RALEIGH — A “parents’ bill of rights” will get its first committee discussion Wednesday morning in the North Carolina Senate. Senate leaders in the NC General Assembly outlined the measure at a Tuesday night press conference, saying it establishes the right of parents to request information about what their child is learning in school, including lessons, textbooks, tutoring services and other details about how their child and school operates. Schools would be required to develop a system for parents to access this information.
The measures were added to the House Academic Transparency Bill from last session and would require parents to be informed of all health services their child is receiving, including notifying a parent of any changes in the physical or mental health of their child, and if their child requests a change of name or pronouns.
“If my child asked a question about something like that, I think I would want to know,” Senate Leader Phil Berger, R-Rockingham, said at the press conference on Tuesday. “And I think the onus would be on the school to let a parent know that those are the types of requests a child makes.”
The bill also stipulates that issues such as gender identity and sexual orientation cannot be part of the formal curriculum until after third grade. There would be no ban on casual discussion of the subject in the lower grades.
“There’s no attempt to stop people talking about things,” Berger said. “There is a specific prohibition against it being part of the K-3 curriculum.”
The push to strengthen parental rights in education through state laws is happening in 26 other states, plus there is a “Parents’ Bill of Rights” in committee on Capitol Hill. North Carolina would join Arizona, Florida and Georgia, where lawmakers passed bills in similar language, according to a legislation tracking page.
The bill comes after the COVID-19 pandemic sparked an outcry among parents of K-12 children as schools moved online and parents began to see first-grade instructions. hand that troubled some. Dozens of parents have rebelled against public school closures, mask mandates, radical curriculum choices, controversial sex theories in classrooms and school board meetings closed to in-person attendance.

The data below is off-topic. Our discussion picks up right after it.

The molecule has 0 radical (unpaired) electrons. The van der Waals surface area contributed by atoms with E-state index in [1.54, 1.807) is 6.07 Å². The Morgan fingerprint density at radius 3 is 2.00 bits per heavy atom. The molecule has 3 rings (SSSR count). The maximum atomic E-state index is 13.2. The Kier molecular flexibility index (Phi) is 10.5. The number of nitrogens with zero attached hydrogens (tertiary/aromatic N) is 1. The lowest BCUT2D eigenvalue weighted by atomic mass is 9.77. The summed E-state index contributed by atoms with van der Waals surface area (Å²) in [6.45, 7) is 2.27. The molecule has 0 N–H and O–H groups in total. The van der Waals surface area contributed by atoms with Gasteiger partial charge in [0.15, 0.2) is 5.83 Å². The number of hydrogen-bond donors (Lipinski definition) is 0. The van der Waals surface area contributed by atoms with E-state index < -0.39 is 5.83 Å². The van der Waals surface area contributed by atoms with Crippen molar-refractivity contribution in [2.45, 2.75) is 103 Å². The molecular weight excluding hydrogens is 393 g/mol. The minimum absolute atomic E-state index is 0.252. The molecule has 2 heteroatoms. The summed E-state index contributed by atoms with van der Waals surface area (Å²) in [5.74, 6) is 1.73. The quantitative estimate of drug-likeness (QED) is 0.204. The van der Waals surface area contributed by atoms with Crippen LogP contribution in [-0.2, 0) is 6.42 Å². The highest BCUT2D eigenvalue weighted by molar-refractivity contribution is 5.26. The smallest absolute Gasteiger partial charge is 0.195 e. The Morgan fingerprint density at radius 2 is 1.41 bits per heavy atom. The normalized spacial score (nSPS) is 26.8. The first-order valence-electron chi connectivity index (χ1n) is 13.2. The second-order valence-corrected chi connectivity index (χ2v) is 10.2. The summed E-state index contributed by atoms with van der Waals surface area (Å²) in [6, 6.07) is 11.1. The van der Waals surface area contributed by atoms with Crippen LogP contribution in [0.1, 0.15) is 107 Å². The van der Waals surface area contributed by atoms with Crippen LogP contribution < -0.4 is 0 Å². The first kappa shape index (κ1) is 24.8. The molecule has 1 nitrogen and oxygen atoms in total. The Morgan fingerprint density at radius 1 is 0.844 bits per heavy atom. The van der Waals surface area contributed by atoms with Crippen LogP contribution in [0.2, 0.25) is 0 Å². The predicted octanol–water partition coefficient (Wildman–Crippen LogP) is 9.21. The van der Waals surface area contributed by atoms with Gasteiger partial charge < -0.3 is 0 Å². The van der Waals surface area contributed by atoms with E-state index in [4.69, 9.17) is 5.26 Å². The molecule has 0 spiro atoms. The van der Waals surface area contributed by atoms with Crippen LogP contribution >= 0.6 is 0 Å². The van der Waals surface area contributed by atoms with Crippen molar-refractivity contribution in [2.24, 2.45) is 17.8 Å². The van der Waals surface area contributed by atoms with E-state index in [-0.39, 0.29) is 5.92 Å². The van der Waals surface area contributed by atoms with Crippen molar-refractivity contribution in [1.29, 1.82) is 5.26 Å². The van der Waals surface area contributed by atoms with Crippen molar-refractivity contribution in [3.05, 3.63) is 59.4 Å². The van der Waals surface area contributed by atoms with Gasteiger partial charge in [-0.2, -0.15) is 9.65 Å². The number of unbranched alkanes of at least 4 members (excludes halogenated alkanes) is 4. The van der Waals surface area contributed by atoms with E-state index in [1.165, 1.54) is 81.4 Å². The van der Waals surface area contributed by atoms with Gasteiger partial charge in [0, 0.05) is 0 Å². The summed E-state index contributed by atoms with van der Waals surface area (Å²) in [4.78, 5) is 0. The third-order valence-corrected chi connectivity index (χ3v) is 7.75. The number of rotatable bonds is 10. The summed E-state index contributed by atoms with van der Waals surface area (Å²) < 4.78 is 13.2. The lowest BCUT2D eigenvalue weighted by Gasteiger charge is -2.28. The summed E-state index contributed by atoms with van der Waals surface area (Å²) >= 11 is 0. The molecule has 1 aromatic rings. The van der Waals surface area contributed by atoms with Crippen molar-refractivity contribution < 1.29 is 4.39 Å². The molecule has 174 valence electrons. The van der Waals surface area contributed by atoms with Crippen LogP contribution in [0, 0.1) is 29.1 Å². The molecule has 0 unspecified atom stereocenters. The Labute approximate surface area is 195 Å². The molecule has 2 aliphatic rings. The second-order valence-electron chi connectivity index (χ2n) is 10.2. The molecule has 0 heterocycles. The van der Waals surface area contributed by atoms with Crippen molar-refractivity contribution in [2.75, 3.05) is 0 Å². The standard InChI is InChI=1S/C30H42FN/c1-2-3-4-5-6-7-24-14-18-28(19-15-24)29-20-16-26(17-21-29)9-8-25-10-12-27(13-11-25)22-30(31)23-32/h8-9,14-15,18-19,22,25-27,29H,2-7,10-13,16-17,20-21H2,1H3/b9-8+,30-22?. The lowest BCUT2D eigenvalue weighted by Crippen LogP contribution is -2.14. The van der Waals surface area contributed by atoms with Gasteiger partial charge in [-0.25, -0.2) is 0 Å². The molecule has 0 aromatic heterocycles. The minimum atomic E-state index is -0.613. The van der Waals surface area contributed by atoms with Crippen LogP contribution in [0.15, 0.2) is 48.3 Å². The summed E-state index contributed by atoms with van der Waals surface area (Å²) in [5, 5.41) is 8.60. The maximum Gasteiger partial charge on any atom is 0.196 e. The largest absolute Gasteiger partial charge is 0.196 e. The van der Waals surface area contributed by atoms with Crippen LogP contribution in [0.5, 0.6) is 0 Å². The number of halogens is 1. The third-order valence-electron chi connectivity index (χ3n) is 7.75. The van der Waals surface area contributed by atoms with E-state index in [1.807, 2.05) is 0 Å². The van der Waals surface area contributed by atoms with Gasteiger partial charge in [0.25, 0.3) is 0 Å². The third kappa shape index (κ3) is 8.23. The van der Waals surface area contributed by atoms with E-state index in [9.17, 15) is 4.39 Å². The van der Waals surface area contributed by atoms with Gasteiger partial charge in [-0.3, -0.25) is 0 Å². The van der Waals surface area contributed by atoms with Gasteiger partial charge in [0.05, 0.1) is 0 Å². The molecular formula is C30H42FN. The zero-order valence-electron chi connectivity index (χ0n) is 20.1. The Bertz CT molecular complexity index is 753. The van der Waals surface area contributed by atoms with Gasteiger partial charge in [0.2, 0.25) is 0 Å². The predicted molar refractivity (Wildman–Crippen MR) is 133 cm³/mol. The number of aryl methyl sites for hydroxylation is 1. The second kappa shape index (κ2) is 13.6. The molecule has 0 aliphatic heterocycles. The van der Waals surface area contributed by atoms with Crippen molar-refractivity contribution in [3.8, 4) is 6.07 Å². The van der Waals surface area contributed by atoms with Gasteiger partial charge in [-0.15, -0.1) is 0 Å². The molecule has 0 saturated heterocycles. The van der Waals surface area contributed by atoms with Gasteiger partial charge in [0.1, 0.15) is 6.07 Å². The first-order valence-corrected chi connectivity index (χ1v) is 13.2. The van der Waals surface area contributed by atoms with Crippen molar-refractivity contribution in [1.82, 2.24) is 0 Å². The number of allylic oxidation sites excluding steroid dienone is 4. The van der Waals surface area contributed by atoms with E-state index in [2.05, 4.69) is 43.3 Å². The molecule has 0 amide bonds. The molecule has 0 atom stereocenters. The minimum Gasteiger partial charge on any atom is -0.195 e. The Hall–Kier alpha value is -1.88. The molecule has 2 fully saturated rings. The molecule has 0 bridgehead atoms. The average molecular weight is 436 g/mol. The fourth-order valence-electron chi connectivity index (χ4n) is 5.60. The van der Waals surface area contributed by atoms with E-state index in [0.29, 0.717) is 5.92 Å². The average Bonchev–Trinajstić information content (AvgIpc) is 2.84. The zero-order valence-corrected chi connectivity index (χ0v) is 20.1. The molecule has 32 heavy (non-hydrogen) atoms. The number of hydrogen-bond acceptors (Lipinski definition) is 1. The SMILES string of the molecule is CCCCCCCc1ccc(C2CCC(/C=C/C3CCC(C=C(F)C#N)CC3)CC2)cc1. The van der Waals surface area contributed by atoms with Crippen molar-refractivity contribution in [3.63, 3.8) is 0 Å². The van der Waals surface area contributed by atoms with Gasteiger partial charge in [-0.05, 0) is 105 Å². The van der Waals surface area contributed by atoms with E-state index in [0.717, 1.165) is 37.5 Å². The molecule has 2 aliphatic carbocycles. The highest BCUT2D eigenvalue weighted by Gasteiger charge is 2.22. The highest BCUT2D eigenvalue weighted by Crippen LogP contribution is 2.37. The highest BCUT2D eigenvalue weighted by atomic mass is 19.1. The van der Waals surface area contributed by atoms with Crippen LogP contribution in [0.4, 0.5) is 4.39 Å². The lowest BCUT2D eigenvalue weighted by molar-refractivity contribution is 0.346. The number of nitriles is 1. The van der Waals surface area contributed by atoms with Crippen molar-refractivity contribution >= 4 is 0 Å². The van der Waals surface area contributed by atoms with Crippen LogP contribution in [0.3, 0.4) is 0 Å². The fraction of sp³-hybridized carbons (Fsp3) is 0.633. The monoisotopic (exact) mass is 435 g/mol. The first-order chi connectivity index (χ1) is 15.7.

A recent Civitas poll found that 66% of likely voters say K-12 public education is going in the wrong direction.
A parent’s bill of rights proposed by the John Locke Foundation, which oversees the Carolina Journal, has been proposed with information circulating to lawmakers in recent weeks.
“Many parents feel increasingly helpless about what their children are exposed to in the classroom,” said Dr. Terry Stoops, director of Locke’s Center for Effective Education. “These feelings have been heightened by an increasingly radicalized agenda and policies in the age of the pandemic. Parents should be empowered to make educational decisions for their children and should be able to expect full transparency from schools, teachers and administrative staff.
The measure could not only codify parental rights in public education, but it could also be a major issue in the 2022 election. New Virginia Governor Glenn Youngkin, a Republican, won in November after leading a campaign that tapped into parents’ anger and angst over K-12 public education.
The Florida version of the bill has garnered the most national attention. The legislation, lambasted by critics as the “Don’t Say Gay” bill, would prevent third parties from teaching K-3 students about sexual orientation or gender identity, in addition to many other protections for the autonomy of parents over their children.
Republican Gov. Ron DeSantis signed the bill March 28, saying in a statement that families “should be protected from schools using classroom instruction to sexualize their children as young as 5 years old.”
In April, Georgia lawmakers passed a measure stipulating that parents have the right to see the curriculum their children are learning. Republican Governor Brian Kemp is expected to sign the measure into law.
In other states, a parent’s bill of rights has met with stiff resistance from Democrats and teachers’ unions. Also in April, Democratic Wisconsin Governor Tony Evers vetoed a bill passed by the Republican-controlled legislature that would have codified several parental rights into state law. These include the right “to determine the names and pronouns used for the child in school” and the right to “withdraw from a course or educational material for reasons based on religion or personal beliefs”.
Kansas Gov. Laura Kelly, also a Democrat, vetoed a similar bill, while measures have also fallen prey to veto pens in states like Pennsylvania.
North Carolina Senate Bill 755, Academic Transparency/Parents’ Bill of Rights, is scheduled to be discussed at 11 a.m. at the Senate Education Committee meeting chaired by Sen. Deanna Ballard, R- Watauga, and Sen. Michael Lee, R-New Hanover.